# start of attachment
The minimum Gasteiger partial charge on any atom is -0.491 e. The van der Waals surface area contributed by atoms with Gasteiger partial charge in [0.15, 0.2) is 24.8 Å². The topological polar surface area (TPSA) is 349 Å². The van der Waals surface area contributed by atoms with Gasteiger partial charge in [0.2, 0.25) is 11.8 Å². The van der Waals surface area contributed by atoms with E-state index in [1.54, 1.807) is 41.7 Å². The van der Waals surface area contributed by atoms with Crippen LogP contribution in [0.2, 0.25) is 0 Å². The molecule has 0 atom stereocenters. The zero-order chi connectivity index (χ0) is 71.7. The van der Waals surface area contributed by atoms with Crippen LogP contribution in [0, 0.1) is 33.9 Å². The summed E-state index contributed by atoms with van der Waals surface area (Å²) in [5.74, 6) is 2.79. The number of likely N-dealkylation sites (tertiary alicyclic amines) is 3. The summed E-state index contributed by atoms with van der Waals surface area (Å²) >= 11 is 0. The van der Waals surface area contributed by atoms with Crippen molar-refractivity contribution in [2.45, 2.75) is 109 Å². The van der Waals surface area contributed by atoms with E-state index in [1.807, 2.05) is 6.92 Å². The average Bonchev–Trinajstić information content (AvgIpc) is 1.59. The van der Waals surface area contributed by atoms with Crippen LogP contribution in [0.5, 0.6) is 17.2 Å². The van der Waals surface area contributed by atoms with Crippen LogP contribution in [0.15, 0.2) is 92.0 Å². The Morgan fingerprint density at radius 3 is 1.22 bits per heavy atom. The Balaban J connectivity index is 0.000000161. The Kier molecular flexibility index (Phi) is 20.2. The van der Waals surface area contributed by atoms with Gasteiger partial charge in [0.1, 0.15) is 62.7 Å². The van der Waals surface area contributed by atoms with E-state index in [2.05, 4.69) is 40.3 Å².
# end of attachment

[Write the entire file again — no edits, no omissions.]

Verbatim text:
The minimum Gasteiger partial charge on any atom is -0.491 e. The van der Waals surface area contributed by atoms with Gasteiger partial charge in [0.15, 0.2) is 24.8 Å². The topological polar surface area (TPSA) is 349 Å². The van der Waals surface area contributed by atoms with Gasteiger partial charge in [0.2, 0.25) is 11.8 Å². The van der Waals surface area contributed by atoms with E-state index in [1.54, 1.807) is 41.7 Å². The van der Waals surface area contributed by atoms with Crippen LogP contribution in [0.2, 0.25) is 0 Å². The molecule has 0 atom stereocenters. The zero-order chi connectivity index (χ0) is 71.7. The van der Waals surface area contributed by atoms with Crippen LogP contribution in [0, 0.1) is 33.9 Å². The summed E-state index contributed by atoms with van der Waals surface area (Å²) in [5.74, 6) is 2.79. The number of likely N-dealkylation sites (tertiary alicyclic amines) is 3. The summed E-state index contributed by atoms with van der Waals surface area (Å²) >= 11 is 0. The van der Waals surface area contributed by atoms with Crippen molar-refractivity contribution in [2.45, 2.75) is 109 Å². The van der Waals surface area contributed by atoms with E-state index in [1.807, 2.05) is 6.92 Å². The average Bonchev–Trinajstić information content (AvgIpc) is 1.59. The van der Waals surface area contributed by atoms with Crippen LogP contribution in [0.5, 0.6) is 17.2 Å². The van der Waals surface area contributed by atoms with Crippen LogP contribution in [0.15, 0.2) is 92.0 Å². The Morgan fingerprint density at radius 3 is 1.22 bits per heavy atom. The Balaban J connectivity index is 0.000000161. The Kier molecular flexibility index (Phi) is 20.2. The van der Waals surface area contributed by atoms with Gasteiger partial charge in [0.1, 0.15) is 62.7 Å². The van der Waals surface area contributed by atoms with E-state index in [2.05, 4.69) is 40.3 Å².